Hi - first love the YouTube channel, very educational.
I am fairly new to PFSense, in the process of setting up a FW that provides VPN service for the entire family, as well as a DMZ where I host a server running a number of services including mail and XMPP.
Got the firewall rules and NAT working - using random high ports for SMPT and IMAP clients for forwarding these to port 25 and 143.
But - I must have enabled something odd - when checking the WAN FW rules today, a number of rules had been added, basically opening ports 25 and 143, forwarding these to … 25 and 143. The rules were created by ‘NAT Port forward’ .
Any clue on why these rules appeared in my firewall ? I do not wish to have low ports that frequently gets scanned and attacked open on my FW.
… one thought - I believe I switched from ‘Manual Outbound NAT’ to ‘Automatic outbound NAT’ - and back yesterday - would this generate rules on the WAN Interface ?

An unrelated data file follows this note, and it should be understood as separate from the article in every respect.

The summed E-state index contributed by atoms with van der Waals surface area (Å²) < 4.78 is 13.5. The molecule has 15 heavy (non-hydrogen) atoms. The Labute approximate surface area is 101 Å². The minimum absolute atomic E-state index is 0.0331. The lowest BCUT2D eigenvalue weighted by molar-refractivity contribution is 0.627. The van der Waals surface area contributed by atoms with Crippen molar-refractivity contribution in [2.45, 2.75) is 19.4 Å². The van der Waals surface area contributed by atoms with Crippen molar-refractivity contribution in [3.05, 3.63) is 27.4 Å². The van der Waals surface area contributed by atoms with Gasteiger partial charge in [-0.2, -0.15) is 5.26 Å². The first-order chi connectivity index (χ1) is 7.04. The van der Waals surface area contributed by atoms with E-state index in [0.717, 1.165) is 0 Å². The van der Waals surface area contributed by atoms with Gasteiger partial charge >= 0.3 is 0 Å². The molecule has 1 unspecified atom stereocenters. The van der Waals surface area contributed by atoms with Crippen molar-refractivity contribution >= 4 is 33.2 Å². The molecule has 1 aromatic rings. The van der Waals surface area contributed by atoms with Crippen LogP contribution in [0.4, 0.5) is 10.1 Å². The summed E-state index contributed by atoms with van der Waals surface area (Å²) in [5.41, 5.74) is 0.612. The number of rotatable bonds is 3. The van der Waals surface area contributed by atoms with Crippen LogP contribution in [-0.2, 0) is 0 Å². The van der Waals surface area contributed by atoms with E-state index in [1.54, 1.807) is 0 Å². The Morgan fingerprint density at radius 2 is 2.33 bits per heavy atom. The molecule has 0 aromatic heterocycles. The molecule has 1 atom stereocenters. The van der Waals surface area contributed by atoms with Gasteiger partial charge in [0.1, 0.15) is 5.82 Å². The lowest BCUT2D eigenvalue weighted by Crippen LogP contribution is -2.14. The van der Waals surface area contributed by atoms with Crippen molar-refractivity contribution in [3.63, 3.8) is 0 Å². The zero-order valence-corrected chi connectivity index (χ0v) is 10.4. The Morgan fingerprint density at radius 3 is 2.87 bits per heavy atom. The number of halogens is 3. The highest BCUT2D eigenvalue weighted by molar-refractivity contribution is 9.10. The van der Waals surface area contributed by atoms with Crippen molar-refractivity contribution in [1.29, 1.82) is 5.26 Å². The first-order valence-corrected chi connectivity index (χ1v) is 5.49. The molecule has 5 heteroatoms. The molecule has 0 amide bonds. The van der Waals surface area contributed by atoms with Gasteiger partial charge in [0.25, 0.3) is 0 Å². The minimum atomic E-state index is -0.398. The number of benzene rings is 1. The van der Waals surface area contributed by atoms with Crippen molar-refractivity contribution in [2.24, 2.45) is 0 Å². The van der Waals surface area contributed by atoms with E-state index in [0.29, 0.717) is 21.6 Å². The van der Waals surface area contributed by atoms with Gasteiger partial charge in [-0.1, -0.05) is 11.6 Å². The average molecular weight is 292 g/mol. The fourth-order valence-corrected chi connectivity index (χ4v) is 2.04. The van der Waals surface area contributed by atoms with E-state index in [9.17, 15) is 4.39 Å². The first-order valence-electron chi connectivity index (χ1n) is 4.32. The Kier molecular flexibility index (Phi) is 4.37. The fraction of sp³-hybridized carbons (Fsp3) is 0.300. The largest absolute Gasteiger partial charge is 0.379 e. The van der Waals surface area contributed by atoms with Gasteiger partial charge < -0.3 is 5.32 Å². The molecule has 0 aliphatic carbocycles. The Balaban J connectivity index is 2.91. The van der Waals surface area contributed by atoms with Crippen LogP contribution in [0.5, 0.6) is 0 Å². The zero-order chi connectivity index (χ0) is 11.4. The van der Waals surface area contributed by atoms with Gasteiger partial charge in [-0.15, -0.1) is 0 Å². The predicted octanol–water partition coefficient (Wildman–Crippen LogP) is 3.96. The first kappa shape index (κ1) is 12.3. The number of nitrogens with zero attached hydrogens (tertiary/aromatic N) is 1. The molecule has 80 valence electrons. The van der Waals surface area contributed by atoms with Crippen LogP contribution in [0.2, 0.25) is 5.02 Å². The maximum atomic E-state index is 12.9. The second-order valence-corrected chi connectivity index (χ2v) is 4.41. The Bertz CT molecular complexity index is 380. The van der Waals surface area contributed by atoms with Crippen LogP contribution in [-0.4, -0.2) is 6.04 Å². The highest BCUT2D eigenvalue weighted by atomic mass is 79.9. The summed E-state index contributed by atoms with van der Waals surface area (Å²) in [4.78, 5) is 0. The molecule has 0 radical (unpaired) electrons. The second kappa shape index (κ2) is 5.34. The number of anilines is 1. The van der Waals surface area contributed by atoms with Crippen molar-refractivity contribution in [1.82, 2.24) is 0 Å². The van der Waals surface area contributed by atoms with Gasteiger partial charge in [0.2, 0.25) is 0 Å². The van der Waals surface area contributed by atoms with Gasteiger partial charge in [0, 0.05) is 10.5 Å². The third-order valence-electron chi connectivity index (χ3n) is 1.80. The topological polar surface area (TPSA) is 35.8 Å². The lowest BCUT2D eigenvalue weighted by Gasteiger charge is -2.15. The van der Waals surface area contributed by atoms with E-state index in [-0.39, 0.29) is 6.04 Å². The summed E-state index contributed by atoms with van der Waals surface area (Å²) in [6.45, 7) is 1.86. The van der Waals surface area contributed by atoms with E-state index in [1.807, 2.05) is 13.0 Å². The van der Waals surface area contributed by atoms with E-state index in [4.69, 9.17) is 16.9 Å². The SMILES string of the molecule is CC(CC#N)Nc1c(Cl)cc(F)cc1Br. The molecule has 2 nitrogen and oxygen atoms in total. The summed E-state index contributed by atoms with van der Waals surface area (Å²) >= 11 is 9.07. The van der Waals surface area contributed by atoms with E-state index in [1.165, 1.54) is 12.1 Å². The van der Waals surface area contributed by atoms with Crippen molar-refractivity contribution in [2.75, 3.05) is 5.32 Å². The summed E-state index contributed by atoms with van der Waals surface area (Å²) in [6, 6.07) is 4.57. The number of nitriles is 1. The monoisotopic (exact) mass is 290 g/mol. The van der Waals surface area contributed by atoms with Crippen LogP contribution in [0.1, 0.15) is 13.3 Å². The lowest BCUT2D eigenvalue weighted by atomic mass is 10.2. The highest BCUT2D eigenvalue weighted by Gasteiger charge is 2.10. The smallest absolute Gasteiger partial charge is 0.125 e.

bt.w. Have Suricate enabled with blocking on the WAN interface - and found lots of block today- possibly related to the opened low ports.
Rules don’t appear randomly in pfsense so somewhere along the way you put them there. The only rule that is automatic is the antt-lockout rule on LAN.
I think I might have found the answer.
I have an FTP server running in DMZ on port 21.
I have a NAT rule translating an inbound port of say 22321 to 21 on the Port Forward page.
I then initially must somehow have created a FW rule on WAN allowing traffic to port 21 of the FTP server - the rule I was asking about.
I then later create a rule allowing traffic to port 22321 on the FTP server - thinking the FW rule had to refer to the external port, not the internal- and removed the first rule, which broke FTP access.
I think the confusion comes from when I took my CCSP exam may years ago - belive , at one point, that Cisco FW, used the external port for inbound traffic - but later changed that to the internal port.
Rule restored, FTP working again.
All of that - becomes irrelevant when going through an Onion Service, which establishes connections from inside the FW - but unfortunately stuff like Mozilla Thunderbird 86 does not yet support TOR/Socks 5 proxy.
Tom, I can replicate what happend - and pfSense DOES create WAN rules:
I create a NAT rule:
External port 9999
Internal IP: 192.168.3.100
Internal port: 100
Saved and submitted.
Next - go to Firewall Rules -> WAN - and by magic I have a pass rule created by *5/25/20 22:11:30 by NAT Port Forward ’ allowing traffic to port 100.
If I delete the NAT rule, this FW WAN rule stays in place.